/ SNI INSight

Medical nanosciences: A real enrichment of the nanoscience program

Vier Studentinnen Nanowissenschaften

Tamara Utzinger, Michelle Arnet, Alexa Dani and Elaine Schneider are happy to be able to work on research projects that are close to a medical application with new specialization in medical nanosciences.

Since September 2021, the new specialization in medical nanosciences has been available to nanoscience students at the University of Basel. This offers a fascinating alternative to the existing specializations in physics, chemistry and molecular biology. We asked several students why they chose to major in medical nanoscience, what their initial experiences have been, and what subject areas they’re working on as part of their master’s studies.

A change was on the cards
In 2021, at the end of their bachelor’s program in nanosciences, Alexa Dani and Tamara Utzinger considered switching to the master’s degree program in biomedical engineering. After all, their interests lay in biological/medical issues, and they wanted their work to be as application-oriented as possible. When the medical nanosciences major became available in September 2021, however, switching was then out of the question and they both stayed on the nanosciences program.

The two young women are in agreement: “We definitely made the right decision! There’s lots of scope for choice within medical nanosciences. We can register for lectures in both biomedical engineering and drug sciences, and the two project and the master’s thesis we choose also give us insights into different areas — as well as teaching us to work across multiple disciplines,” they say, summarizing the benefits of this specialization.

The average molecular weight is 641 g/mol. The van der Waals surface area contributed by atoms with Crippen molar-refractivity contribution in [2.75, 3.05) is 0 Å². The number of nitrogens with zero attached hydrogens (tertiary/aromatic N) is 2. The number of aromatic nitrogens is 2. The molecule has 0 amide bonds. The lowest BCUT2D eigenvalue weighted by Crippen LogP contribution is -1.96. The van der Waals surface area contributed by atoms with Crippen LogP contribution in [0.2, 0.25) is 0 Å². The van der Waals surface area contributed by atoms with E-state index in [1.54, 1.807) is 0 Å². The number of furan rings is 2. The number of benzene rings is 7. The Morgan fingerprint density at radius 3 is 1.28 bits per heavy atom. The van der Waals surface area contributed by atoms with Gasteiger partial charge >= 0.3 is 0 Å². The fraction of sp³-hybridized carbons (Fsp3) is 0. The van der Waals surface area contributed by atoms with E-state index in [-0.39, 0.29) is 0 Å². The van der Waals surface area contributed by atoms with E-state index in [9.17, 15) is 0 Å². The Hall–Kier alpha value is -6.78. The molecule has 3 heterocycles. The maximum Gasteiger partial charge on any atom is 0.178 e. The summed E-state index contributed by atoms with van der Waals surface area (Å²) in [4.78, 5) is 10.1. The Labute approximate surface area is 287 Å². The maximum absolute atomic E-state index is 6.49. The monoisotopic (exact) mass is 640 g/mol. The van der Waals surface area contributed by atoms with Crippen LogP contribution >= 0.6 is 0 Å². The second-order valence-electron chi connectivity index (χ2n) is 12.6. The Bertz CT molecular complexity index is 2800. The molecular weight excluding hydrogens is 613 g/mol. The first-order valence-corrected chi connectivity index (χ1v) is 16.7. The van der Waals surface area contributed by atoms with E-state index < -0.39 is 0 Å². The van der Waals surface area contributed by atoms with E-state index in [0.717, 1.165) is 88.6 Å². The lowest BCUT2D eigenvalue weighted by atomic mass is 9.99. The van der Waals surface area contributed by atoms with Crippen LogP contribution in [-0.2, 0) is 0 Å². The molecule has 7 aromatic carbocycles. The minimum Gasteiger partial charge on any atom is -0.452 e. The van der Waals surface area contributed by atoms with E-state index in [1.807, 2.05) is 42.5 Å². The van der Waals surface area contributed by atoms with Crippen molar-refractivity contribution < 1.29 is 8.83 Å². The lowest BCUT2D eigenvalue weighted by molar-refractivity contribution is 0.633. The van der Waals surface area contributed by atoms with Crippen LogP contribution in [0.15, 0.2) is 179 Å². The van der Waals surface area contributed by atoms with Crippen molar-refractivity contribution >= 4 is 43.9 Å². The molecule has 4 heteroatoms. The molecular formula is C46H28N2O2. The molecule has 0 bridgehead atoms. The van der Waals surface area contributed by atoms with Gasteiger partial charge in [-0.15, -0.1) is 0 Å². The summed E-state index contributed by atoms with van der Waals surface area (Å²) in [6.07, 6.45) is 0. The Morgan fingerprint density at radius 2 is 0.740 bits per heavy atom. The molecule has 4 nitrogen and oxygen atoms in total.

Application-oriented research
Alexa Dani, who came to Basel from Munich to study nanosciences four years ago, has experienced what it’s like to work in an interdisciplinary field at the boundaries of medicine, biology and physics — especially during her project work at the start-up ARTIDIS. Indeed, she liked her work at the company so much that she’s planning to do her master’s thesis there. “I’m working toward approval of the ARTIDIS device, which can make rapid statements about the malignancy of a tumor and even provide information relevant to a possible treatment,” she says. As well as this direct impact of her work and the interdisciplinary nature of her task, she also enjoys the pleasant, familiar atmosphere at the company — whose roots go back to the group led by Argovia Professor Roderick Lim from the Biozentrum.

Tamara Utzinger would also like her research to make a concrete contribution to potential applications. Originally hailing from the Aargau, the young researcher began her master’s thesis in Professor Andrew Yang’s group at the University of California San Francisco in October 2022. There, she is investigating which immune cells can penetrate the blood–brain barrier and trigger inflammation in the brain in the event of neurodegenerative diseases. In the future, this knowledge may help physicians treat diseases of this kind.

Cells as the starting point for diseases